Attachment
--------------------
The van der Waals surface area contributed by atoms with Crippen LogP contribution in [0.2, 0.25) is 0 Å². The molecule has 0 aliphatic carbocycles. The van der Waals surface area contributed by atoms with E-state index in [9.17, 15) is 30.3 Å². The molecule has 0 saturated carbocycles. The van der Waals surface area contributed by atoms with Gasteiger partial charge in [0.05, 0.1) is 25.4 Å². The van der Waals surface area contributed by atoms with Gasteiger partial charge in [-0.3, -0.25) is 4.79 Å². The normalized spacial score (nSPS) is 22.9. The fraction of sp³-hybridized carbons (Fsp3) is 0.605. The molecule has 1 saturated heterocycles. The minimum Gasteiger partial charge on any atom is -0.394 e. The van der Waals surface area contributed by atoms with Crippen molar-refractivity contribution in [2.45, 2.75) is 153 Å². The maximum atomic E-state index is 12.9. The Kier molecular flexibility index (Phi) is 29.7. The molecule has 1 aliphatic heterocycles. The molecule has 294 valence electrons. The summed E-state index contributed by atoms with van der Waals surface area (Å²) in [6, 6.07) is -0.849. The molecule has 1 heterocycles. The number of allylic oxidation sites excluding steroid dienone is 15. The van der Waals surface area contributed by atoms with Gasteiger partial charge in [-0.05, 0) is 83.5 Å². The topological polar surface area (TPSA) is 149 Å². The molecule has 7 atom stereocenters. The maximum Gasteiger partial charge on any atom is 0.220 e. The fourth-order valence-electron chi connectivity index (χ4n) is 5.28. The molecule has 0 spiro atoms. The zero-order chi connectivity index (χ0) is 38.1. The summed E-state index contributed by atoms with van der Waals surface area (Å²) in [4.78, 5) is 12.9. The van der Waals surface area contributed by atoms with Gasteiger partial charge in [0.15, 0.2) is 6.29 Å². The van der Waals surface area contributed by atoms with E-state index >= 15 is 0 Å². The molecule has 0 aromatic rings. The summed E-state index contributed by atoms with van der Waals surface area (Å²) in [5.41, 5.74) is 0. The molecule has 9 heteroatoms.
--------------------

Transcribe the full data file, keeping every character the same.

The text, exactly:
The van der Waals surface area contributed by atoms with Crippen LogP contribution in [0.2, 0.25) is 0 Å². The molecule has 0 aliphatic carbocycles. The van der Waals surface area contributed by atoms with E-state index in [9.17, 15) is 30.3 Å². The molecule has 0 saturated carbocycles. The van der Waals surface area contributed by atoms with Gasteiger partial charge in [0.05, 0.1) is 25.4 Å². The van der Waals surface area contributed by atoms with Gasteiger partial charge in [-0.3, -0.25) is 4.79 Å². The normalized spacial score (nSPS) is 22.9. The fraction of sp³-hybridized carbons (Fsp3) is 0.605. The molecule has 1 saturated heterocycles. The minimum Gasteiger partial charge on any atom is -0.394 e. The van der Waals surface area contributed by atoms with Crippen molar-refractivity contribution in [2.45, 2.75) is 153 Å². The maximum atomic E-state index is 12.9. The Kier molecular flexibility index (Phi) is 29.7. The molecule has 1 aliphatic heterocycles. The molecule has 294 valence electrons. The summed E-state index contributed by atoms with van der Waals surface area (Å²) in [6, 6.07) is -0.849. The molecule has 1 heterocycles. The number of allylic oxidation sites excluding steroid dienone is 15. The van der Waals surface area contributed by atoms with Gasteiger partial charge in [-0.05, 0) is 83.5 Å². The topological polar surface area (TPSA) is 149 Å². The molecule has 7 atom stereocenters. The maximum Gasteiger partial charge on any atom is 0.220 e. The fourth-order valence-electron chi connectivity index (χ4n) is 5.28. The molecule has 0 spiro atoms. The zero-order chi connectivity index (χ0) is 38.1. The summed E-state index contributed by atoms with van der Waals surface area (Å²) in [4.78, 5) is 12.9. The van der Waals surface area contributed by atoms with Gasteiger partial charge in [0.15, 0.2) is 6.29 Å². The van der Waals surface area contributed by atoms with E-state index >= 15 is 0 Å². The molecule has 0 aromatic rings. The summed E-state index contributed by atoms with van der Waals surface area (Å²) in [5.41, 5.74) is 0. The molecule has 9 heteroatoms.